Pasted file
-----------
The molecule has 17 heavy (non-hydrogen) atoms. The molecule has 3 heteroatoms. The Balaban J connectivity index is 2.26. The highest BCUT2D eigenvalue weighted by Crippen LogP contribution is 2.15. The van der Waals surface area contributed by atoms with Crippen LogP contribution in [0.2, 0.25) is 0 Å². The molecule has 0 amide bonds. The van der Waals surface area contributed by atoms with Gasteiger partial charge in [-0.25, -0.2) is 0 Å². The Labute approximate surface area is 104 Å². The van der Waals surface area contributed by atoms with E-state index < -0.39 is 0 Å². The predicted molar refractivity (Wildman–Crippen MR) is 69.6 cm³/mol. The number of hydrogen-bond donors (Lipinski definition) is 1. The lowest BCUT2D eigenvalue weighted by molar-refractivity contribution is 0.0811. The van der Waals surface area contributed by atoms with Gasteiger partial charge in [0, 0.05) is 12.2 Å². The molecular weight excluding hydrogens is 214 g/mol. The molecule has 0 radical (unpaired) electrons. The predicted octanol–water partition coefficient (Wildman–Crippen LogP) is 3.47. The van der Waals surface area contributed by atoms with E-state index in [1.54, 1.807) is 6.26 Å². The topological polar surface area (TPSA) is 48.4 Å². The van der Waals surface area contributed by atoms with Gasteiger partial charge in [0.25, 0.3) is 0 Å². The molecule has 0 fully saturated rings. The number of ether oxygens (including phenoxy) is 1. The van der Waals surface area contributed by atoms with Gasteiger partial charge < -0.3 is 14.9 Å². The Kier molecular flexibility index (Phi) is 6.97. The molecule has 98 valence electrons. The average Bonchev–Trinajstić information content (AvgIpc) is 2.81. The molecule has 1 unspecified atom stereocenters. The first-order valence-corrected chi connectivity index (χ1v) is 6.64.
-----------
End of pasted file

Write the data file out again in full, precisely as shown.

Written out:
The molecule has 17 heavy (non-hydrogen) atoms. The molecule has 3 heteroatoms. The Balaban J connectivity index is 2.26. The highest BCUT2D eigenvalue weighted by Crippen LogP contribution is 2.15. The van der Waals surface area contributed by atoms with Crippen LogP contribution in [0.2, 0.25) is 0 Å². The molecule has 0 amide bonds. The van der Waals surface area contributed by atoms with Gasteiger partial charge in [-0.25, -0.2) is 0 Å². The Labute approximate surface area is 104 Å². The van der Waals surface area contributed by atoms with E-state index < -0.39 is 0 Å². The predicted molar refractivity (Wildman–Crippen MR) is 69.6 cm³/mol. The number of hydrogen-bond donors (Lipinski definition) is 1. The lowest BCUT2D eigenvalue weighted by molar-refractivity contribution is 0.0811. The van der Waals surface area contributed by atoms with Gasteiger partial charge in [0, 0.05) is 12.2 Å². The molecular weight excluding hydrogens is 214 g/mol. The molecule has 0 radical (unpaired) electrons. The predicted octanol–water partition coefficient (Wildman–Crippen LogP) is 3.47. The van der Waals surface area contributed by atoms with E-state index in [1.54, 1.807) is 6.26 Å². The topological polar surface area (TPSA) is 48.4 Å². The van der Waals surface area contributed by atoms with Gasteiger partial charge in [0.25, 0.3) is 0 Å². The molecule has 0 fully saturated rings. The number of ether oxygens (including phenoxy) is 1. The van der Waals surface area contributed by atoms with Gasteiger partial charge < -0.3 is 14.9 Å². The Kier molecular flexibility index (Phi) is 6.97. The molecule has 98 valence electrons. The average Bonchev–Trinajstić information content (AvgIpc) is 2.81. The molecule has 1 unspecified atom stereocenters. The first-order valence-corrected chi connectivity index (χ1v) is 6.64.